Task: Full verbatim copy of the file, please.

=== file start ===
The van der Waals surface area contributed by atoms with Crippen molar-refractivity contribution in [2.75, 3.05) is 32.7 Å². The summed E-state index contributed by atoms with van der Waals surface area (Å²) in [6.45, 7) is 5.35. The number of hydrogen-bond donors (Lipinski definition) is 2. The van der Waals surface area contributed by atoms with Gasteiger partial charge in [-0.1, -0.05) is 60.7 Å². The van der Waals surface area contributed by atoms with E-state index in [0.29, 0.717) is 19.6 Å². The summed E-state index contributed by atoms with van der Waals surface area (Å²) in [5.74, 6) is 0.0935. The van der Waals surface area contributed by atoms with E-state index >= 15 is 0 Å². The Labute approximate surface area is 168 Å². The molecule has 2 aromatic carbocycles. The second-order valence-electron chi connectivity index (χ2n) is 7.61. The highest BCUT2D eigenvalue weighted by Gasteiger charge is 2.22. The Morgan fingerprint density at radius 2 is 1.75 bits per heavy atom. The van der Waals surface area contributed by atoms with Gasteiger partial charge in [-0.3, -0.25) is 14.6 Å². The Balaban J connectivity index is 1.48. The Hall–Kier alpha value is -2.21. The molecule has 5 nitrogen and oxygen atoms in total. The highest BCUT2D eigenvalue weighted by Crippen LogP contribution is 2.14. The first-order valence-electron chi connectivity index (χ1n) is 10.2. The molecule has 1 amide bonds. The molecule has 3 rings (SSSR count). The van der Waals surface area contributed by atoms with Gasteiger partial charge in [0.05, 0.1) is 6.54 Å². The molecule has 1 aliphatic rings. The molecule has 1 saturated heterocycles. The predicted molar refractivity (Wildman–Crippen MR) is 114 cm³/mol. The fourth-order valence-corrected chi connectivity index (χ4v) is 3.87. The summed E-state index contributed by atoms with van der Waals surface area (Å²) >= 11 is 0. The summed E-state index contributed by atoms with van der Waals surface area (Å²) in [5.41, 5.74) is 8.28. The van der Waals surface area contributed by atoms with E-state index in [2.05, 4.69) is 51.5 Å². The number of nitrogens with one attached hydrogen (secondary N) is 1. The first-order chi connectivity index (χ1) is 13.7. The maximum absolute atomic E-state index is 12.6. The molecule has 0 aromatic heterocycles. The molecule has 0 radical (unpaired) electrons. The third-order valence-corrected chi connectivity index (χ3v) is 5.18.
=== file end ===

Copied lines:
The van der Waals surface area contributed by atoms with Crippen molar-refractivity contribution in [2.75, 3.05) is 32.7 Å². The summed E-state index contributed by atoms with van der Waals surface area (Å²) in [6.45, 7) is 5.35. The number of hydrogen-bond donors (Lipinski definition) is 2. The van der Waals surface area contributed by atoms with Gasteiger partial charge in [-0.1, -0.05) is 60.7 Å². The van der Waals surface area contributed by atoms with E-state index in [0.29, 0.717) is 19.6 Å². The summed E-state index contributed by atoms with van der Waals surface area (Å²) in [5.74, 6) is 0.0935. The van der Waals surface area contributed by atoms with E-state index >= 15 is 0 Å². The Labute approximate surface area is 168 Å². The molecule has 2 aromatic carbocycles. The second-order valence-electron chi connectivity index (χ2n) is 7.61. The highest BCUT2D eigenvalue weighted by Gasteiger charge is 2.22. The Morgan fingerprint density at radius 2 is 1.75 bits per heavy atom. The van der Waals surface area contributed by atoms with Gasteiger partial charge in [-0.3, -0.25) is 14.6 Å². The Balaban J connectivity index is 1.48. The Hall–Kier alpha value is -2.21. The molecule has 5 nitrogen and oxygen atoms in total. The highest BCUT2D eigenvalue weighted by Crippen LogP contribution is 2.14. The first-order valence-electron chi connectivity index (χ1n) is 10.2. The molecule has 1 amide bonds. The molecule has 3 rings (SSSR count). The van der Waals surface area contributed by atoms with Gasteiger partial charge in [0.05, 0.1) is 6.54 Å². The molecule has 1 aliphatic rings. The molecule has 1 saturated heterocycles. The predicted molar refractivity (Wildman–Crippen MR) is 114 cm³/mol. The fourth-order valence-corrected chi connectivity index (χ4v) is 3.87. The summed E-state index contributed by atoms with van der Waals surface area (Å²) >= 11 is 0. The summed E-state index contributed by atoms with van der Waals surface area (Å²) in [5.41, 5.74) is 8.28. The van der Waals surface area contributed by atoms with E-state index in [2.05, 4.69) is 51.5 Å². The number of nitrogens with one attached hydrogen (secondary N) is 1. The first-order chi connectivity index (χ1) is 13.7. The maximum absolute atomic E-state index is 12.6. The molecule has 0 aromatic heterocycles. The molecule has 0 radical (unpaired) electrons. The third-order valence-corrected chi connectivity index (χ3v) is 5.18.